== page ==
I am ok though.  You see, things (mainly emotions) build up in my head and my heart over time and if I don't let them out, it just makes things worse.  And for me, I articulate best via writing.  And even better, I have so many of you who care about our family and our girl.  Sometimes I think three, maybe four, people still keep up with us nearly six years later, but then I'm gently reminded that God is still using Elena, using me to share His story through our story.  Goodness, that's a blessing but also a responsibility!

Like all of life, there are highs and lows.  On our particular journey, there's grief, oh so much grief.  There's frustration, sadness, failure.  But there's also love, kindness, resiliency, strength, joy, peace, faithfulness.  I *try* to hit them all, but there are periods of time that are just plain hard.  In my Bible study this morning, our teacher mentioned that God promises "springs of flowing water" within us that refresh and strengthen us when we begin to feel depleted going through life's difficulties.  I had never heard that before, but was able to immediately connect to that feeling.  I can't tell you how often people say to me, "I don't know how you do it."  Well folks, that it.  When things are hard and fuzzy and I can't tell which way is up, somehow I get replenished to carry on.  It's my strength and it's how I have learned to be resilient.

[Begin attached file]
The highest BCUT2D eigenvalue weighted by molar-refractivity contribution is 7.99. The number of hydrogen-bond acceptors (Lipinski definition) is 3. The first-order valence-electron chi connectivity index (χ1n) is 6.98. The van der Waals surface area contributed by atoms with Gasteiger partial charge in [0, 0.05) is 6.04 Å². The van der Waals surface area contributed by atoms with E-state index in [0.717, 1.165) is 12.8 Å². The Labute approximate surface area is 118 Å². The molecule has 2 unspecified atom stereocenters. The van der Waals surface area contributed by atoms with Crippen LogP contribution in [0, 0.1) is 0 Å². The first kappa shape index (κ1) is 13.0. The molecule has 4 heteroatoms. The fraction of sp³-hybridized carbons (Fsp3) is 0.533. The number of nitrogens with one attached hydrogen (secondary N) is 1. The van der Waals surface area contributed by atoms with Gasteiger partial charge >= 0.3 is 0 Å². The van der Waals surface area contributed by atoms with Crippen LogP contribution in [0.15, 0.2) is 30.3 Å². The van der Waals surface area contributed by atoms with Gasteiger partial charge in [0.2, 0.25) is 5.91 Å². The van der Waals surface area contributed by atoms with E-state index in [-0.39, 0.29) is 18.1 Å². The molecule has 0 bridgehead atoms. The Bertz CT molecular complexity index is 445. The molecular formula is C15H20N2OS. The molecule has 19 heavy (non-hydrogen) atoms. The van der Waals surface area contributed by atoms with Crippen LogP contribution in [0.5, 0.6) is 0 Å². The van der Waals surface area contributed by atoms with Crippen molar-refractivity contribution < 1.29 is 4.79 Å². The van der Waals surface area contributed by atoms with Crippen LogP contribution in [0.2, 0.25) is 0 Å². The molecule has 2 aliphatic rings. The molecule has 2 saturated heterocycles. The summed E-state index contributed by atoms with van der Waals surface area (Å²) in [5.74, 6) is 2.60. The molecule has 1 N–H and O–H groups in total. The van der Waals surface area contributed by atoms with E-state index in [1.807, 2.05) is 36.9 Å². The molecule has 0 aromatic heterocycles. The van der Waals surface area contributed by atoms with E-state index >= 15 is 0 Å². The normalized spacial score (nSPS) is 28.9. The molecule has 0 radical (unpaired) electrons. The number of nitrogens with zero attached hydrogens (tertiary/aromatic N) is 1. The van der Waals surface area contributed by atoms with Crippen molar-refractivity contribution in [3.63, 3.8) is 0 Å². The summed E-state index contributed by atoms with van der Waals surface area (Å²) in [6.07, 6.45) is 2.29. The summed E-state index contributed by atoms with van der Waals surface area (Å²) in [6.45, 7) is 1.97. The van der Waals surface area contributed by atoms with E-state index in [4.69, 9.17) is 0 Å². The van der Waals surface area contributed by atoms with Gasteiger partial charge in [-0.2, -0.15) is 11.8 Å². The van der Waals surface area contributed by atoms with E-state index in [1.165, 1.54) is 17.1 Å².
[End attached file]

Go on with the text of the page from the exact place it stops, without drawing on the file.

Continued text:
Now that may sound funny to some people, and I can understand that.  It certainly doesn't mean that I'm always focused and bursting at the seams with energy and vigor for life.  Ya'll I'm a Mom like a lot of you and I am ALWAYS exhausted, often daydreaming about running off to Mexico to margarita all day (yes, I just used margarita as a verb....I think we can all relate).  I mutter not nice things sometimes when I'm cleaning the kitchen (or the toy room or the living room or the bathroom or everywhere) for the thousandth time in one day.  I have days where I doubt it all, get so mad at God, grieve, cry.  But someone or something usually happens to help fill me up, restore my heart and give me perspective.  I just know where to give the credit, ain't me.